The Chrysler Imperial, the top of the line vehicle for this automaker, was a car built and engineered excellently but it's design was considered a bit drab. This was a luxury automobile built for the owner/ driver, not as a limousine.
The 1952 Chrysler Custom Imperial featured in this article is a part of a Chrysler model that first arrived on the scene in 1926. The 1952 Imperial is among the sixth generation of the model.
When the Imperial debuted it was a Chrysler model as opposed to a separate make. The cars were produced by Chrysler from 1926 to 1954. In 1955 Chrysler decided to make Imperial a separate division. When this occurred the Imperial would not come with the Chrysler name. Very similar to what Ford Motor did with Lincoln.
As with so many of the American automakers, new post war designs came out in 1949. A few had new designs a year earlier in 1948.
The 1952 Chrysler Imperial is just about exactly the same as the 1951 models. To find the difference you'd have to refer to the car's serial numbers. Another interesting fact is that the only rag top Imperials were produced in 1951. The 1952 models dropped the convertible styling. Another fact is that all of the early 1950's Imperials were designed very similar to the Chrysler New Yorker. There were differences however in side trim, wheelbase and tail lights.
The Chrysler Imperial's competitors are pretty much what you'd expect...Cadillac, Lincoln and Packard. When Walter Chrysler first decided to manufacture the Imperial in the 1920's his aim at that time was to compete against Cadillac.
Chrysler's 1952 Imperial was a car for the rich and famous of the time. Chrysler even advertised it's 1952 Imperial as the car chosen by those who can afford any car in the world regardless of price. The automaker also touted the Imperial as being the finest car ever produced in America.
Chrysler Imperial Engineering
The Chrysler Imperial was known as an excellently engineered vehicle. The 1951 Imperial came out with the first 331 cubic inch Hemi-head V-8 engine. This new engine caught Cadillac off guard and was thought to have started the great horsepower race of the 1950's. Mass producing this powerful engine was costly and after the 1958 model year Chrysler's Imperial came with a 413 cubic inch wedge V-8.
Power steering was standard with the 1952 Imperial.
Chrysler Imperial Designing
As mentioned above, the Chrysler Imperials were thought drab in style although the engineering was top of the line all the way. Things changed in 1953 when Chrysler had designer Virgil Exner add some shapely changes to the Imperial's look.
Exner was one of the top car designers of the 1950's having been hired away from Studebaker by Chrysler in 1949. Virgil Exner would go on to add some fine designing touches to the Chrysler line of cars referred to as the Forward Look. In essence, Exner led the team that gave the entire Chrysler line of the mid to late 1950's a more modern edge in styling. If you look at a Chrysler tail fin of the latter 1950's you've seen the work of Virgil Exner. Some even credit him with starting the tail fin rage of that decade.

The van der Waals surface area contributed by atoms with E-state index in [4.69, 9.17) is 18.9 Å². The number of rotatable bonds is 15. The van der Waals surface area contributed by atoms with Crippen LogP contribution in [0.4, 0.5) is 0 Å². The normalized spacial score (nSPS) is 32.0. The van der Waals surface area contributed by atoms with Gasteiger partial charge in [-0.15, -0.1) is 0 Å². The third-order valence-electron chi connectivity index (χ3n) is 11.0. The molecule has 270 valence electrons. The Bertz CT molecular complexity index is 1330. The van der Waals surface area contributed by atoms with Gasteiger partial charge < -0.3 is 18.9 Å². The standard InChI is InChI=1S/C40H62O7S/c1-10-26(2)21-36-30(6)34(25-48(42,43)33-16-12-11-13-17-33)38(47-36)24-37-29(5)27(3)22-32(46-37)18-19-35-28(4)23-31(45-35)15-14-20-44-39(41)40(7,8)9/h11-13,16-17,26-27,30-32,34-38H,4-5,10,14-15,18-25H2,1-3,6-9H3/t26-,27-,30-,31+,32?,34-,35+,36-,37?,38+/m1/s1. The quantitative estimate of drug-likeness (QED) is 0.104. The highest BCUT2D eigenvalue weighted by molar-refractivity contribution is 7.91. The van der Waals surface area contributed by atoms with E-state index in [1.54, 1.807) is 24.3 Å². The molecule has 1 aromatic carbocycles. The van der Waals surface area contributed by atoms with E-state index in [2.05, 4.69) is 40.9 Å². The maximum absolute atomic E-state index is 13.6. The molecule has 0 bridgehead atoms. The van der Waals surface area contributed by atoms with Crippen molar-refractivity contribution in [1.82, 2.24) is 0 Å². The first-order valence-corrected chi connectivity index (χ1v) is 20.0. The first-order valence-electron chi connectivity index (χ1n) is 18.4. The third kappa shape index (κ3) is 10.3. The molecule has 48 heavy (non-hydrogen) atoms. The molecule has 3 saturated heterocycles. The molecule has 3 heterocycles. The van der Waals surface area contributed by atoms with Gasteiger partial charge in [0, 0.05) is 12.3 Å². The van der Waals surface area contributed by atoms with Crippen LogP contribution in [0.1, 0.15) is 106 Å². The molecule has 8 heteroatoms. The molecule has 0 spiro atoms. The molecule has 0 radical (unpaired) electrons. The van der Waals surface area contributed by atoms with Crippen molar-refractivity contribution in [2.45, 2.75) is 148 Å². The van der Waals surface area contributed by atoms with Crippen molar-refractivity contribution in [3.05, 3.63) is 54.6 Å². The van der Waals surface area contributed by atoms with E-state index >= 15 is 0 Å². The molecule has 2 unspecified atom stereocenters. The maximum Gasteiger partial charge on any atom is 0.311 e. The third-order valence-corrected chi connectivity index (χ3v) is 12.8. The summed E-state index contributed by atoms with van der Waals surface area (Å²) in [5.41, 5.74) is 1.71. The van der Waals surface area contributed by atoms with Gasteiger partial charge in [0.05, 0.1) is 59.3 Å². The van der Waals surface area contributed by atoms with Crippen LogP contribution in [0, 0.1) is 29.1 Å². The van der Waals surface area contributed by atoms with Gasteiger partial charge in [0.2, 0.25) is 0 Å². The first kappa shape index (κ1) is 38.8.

Prior to Exner's years with Studebaker and Chrysler he worked for GM and was in charge of Pontiac styling before he was thirty years old. If you look for automobile designers who left a legacy, Virgil Exner will be near the top of your list.
1952 Chrysler Imperial Specifications
The engine as mentioned above was a 331 cubic inch Hemi-head V-8 engine delivering 180 horsepower.
Transmission was an automatic four speed.
The 1952 Chrysler Imperial was built with a long 131.5 inch wheelbase. The car's overall length was 212.62 inches and it's width was 75.75 inches. This was a big car.
The 1952 Imperial's weight was a hefty 4,500 lbs.
A few cars you may want to compare the Chrysler Imperial with are on the links below...
Those interested in Chrysler Imperial advertising from 1950 to 1975 might want to search for the CD Chrysler Imperial Ads 1950-1975 by Harry W. llaria. This is a nostalgic tour which tells you quite a lot about the features offered in the luxurious Chrysler Imperial.
Chrysler Imperials as Collector Cars
The 1952 Chrysler Custom Imperial is a popular collector's car as is any Imperial from the 1950's. If you happen to run across one of those rare convertibles from the 1951 model year then you may have hit the jackpot. it's was reported that only 650 of those convertibles were sold.
You might be able to pick up an non restored early 1950's Chrysler Imperial below $10,000. You may also find immaculately restored early 1950's Imperials with asking prices around $60,000.
Some classic cars have a hard time being valued at what it costs to restore them. The 1952 Chrysler Imperial including all of the early 50's Imperials might just garner what you've put in it and more. Mint condition early 50's Imperials should sell well and at a good price.
(Article and photos copyright 2013 AutoMuseumOnline)